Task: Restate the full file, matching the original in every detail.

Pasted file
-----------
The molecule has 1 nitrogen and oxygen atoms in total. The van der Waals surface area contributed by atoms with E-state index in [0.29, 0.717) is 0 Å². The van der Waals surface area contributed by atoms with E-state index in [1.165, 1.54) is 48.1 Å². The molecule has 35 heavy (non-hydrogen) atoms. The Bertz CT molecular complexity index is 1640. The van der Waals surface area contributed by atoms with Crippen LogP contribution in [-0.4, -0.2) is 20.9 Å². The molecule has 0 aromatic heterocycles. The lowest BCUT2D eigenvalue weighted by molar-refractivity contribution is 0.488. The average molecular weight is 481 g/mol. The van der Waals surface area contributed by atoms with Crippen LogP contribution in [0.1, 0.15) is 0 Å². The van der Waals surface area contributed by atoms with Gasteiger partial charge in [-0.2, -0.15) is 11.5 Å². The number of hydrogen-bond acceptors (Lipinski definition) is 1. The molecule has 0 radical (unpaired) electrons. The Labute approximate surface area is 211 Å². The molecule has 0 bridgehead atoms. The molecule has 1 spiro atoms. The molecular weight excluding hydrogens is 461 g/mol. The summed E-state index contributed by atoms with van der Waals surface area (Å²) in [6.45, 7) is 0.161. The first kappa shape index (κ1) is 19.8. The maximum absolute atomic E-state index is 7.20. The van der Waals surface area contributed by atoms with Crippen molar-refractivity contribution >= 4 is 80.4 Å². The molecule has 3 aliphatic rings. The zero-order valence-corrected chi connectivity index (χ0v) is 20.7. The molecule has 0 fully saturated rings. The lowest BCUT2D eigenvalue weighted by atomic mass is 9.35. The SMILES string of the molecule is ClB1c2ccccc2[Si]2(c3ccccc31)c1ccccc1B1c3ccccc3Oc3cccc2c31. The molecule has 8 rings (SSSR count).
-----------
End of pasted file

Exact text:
The molecule has 1 nitrogen and oxygen atoms in total. The van der Waals surface area contributed by atoms with E-state index in [0.29, 0.717) is 0 Å². The van der Waals surface area contributed by atoms with E-state index in [1.165, 1.54) is 48.1 Å². The molecule has 35 heavy (non-hydrogen) atoms. The Bertz CT molecular complexity index is 1640. The van der Waals surface area contributed by atoms with Crippen LogP contribution in [-0.4, -0.2) is 20.9 Å². The molecule has 0 aromatic heterocycles. The lowest BCUT2D eigenvalue weighted by molar-refractivity contribution is 0.488. The average molecular weight is 481 g/mol. The van der Waals surface area contributed by atoms with Crippen LogP contribution in [0.1, 0.15) is 0 Å². The van der Waals surface area contributed by atoms with Gasteiger partial charge in [-0.2, -0.15) is 11.5 Å². The number of hydrogen-bond acceptors (Lipinski definition) is 1. The molecule has 0 radical (unpaired) electrons. The Labute approximate surface area is 211 Å². The molecule has 0 bridgehead atoms. The molecule has 1 spiro atoms. The molecular weight excluding hydrogens is 461 g/mol. The summed E-state index contributed by atoms with van der Waals surface area (Å²) in [6.45, 7) is 0.161. The first kappa shape index (κ1) is 19.8. The maximum absolute atomic E-state index is 7.20. The van der Waals surface area contributed by atoms with Crippen molar-refractivity contribution >= 4 is 80.4 Å². The molecule has 3 aliphatic rings. The zero-order valence-corrected chi connectivity index (χ0v) is 20.7. The molecule has 0 fully saturated rings. The lowest BCUT2D eigenvalue weighted by atomic mass is 9.35. The SMILES string of the molecule is ClB1c2ccccc2[Si]2(c3ccccc31)c1ccccc1B1c3ccccc3Oc3cccc2c31. The molecule has 8 rings (SSSR count).